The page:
Inventor says game "ruins my simple life"
The maker of new mobile gaming craze Flappy Bird has removed the title from app stores, telling users: "I cannot take this anymore".
In a series of tweets, Vietnamese independent game maker Dong Nguyen explained that, while he was making upwards of $50,000 a day from his game, the furore it had created "ruins my simple life".
He added that there were no legal reasons behind the game's sudden demise, and said he was not interested in selling Flappy Bird.
The title had topped charts on Android and iOS devices, with players swamping social media with comments on the game's difficulty. Players had to guide a small bird through a series of pipes, a simple premise that proved to be frustratingly difficult in its execution.
Some users reported breaking their devices due to hours of feverish playing, while others criticised the game for its visual similarity to Nintendo's Mario franchise.
It is not the first time mobile games have hit the headlines in recent weeks, with Angry Birds finding itself embroiled in controversy last month after allegations user data was accessed by America's National Security Agency (NSA).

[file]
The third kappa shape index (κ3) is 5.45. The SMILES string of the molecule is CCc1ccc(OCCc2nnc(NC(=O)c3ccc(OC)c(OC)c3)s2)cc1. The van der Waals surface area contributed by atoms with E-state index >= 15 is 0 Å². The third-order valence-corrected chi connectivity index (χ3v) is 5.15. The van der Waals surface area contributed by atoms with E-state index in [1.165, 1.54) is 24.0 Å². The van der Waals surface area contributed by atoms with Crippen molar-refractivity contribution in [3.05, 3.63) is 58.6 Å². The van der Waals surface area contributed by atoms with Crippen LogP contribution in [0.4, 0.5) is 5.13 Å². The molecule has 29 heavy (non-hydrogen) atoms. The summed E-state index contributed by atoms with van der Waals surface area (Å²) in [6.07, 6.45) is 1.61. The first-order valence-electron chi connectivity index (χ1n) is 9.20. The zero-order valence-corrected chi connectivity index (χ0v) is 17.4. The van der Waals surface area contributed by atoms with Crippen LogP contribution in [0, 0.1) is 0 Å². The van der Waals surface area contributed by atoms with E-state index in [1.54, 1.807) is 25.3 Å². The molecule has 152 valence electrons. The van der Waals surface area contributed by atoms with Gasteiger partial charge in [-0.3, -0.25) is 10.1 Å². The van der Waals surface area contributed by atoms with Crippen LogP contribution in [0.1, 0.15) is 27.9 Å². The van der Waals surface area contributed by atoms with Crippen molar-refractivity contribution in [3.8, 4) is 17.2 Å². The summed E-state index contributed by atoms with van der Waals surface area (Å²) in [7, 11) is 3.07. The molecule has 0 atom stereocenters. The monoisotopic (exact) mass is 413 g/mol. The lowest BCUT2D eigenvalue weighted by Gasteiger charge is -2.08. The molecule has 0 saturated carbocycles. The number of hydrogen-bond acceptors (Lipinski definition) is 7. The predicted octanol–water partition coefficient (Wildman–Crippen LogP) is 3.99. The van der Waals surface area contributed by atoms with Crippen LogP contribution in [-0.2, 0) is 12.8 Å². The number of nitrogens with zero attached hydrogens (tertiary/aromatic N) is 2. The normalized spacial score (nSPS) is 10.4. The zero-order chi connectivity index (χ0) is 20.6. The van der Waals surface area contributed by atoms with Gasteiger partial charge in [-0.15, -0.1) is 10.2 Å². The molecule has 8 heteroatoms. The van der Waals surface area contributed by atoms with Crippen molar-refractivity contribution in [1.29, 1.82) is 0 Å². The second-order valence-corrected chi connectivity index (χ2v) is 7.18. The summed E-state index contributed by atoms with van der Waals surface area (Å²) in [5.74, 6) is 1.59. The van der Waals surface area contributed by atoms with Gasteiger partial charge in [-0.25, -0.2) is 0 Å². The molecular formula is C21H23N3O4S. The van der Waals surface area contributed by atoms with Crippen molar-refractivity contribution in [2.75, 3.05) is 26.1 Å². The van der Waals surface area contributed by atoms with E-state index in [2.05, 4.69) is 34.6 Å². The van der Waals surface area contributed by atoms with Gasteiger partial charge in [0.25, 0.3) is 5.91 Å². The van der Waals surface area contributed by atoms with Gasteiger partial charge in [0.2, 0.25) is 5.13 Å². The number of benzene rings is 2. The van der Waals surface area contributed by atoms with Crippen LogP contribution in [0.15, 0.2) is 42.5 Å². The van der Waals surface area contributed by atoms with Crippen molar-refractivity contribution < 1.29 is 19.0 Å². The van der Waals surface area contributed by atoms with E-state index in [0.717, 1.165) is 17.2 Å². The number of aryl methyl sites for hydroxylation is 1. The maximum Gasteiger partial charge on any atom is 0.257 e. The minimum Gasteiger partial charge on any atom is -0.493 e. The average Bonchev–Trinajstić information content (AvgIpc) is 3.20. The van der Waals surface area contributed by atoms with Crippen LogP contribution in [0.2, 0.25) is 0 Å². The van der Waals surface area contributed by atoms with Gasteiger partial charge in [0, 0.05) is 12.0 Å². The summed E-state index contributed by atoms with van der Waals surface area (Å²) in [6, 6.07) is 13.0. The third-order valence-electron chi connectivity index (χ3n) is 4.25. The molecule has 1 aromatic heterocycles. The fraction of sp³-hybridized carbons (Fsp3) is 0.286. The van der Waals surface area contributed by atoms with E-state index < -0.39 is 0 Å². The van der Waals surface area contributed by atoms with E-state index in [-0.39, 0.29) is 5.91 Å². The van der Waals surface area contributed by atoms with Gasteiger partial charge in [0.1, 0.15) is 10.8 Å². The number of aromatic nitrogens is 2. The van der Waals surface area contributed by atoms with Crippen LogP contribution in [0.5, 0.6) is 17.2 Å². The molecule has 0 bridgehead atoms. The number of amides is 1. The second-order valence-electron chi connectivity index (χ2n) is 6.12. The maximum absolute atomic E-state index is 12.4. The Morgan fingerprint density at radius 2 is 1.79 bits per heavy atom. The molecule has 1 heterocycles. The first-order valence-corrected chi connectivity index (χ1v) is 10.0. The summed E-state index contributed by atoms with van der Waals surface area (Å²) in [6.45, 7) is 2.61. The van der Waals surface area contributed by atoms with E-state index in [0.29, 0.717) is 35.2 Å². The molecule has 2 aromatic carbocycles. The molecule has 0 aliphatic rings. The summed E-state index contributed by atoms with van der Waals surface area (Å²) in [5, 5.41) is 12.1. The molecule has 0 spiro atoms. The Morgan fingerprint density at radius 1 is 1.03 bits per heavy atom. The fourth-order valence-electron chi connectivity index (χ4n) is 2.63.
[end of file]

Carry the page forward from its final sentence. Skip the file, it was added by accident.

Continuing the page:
Users react to Flappy Bird's demise
When Mr Nguyen announced his decision to remove the game in 24 hours, many players speculated that it may be a marketing ploy, and that once people had rushed to download Flappy Bird he may have a change of heart.
This has proved incorrect, and the game is now gone. This has prompted some users who already possessed the game to try and sell their devices for hefty sums to those who missed out.
Since Flappy Bird flew its last, its place in the gaming ranking has been taken by an almost identical game called 'Ironpants', in which players have to navigate a flying superhero through a series of crates.
Adrian Mursec, head of development at theEword, said: "The gaming community is known for getting quite fanatical about new fads, and Flappy Bird certainly captured the imagination. Whether it returns or not, its place as a cult hit is secure, and players will no doubt continue to debate its merits until the next craze comes along."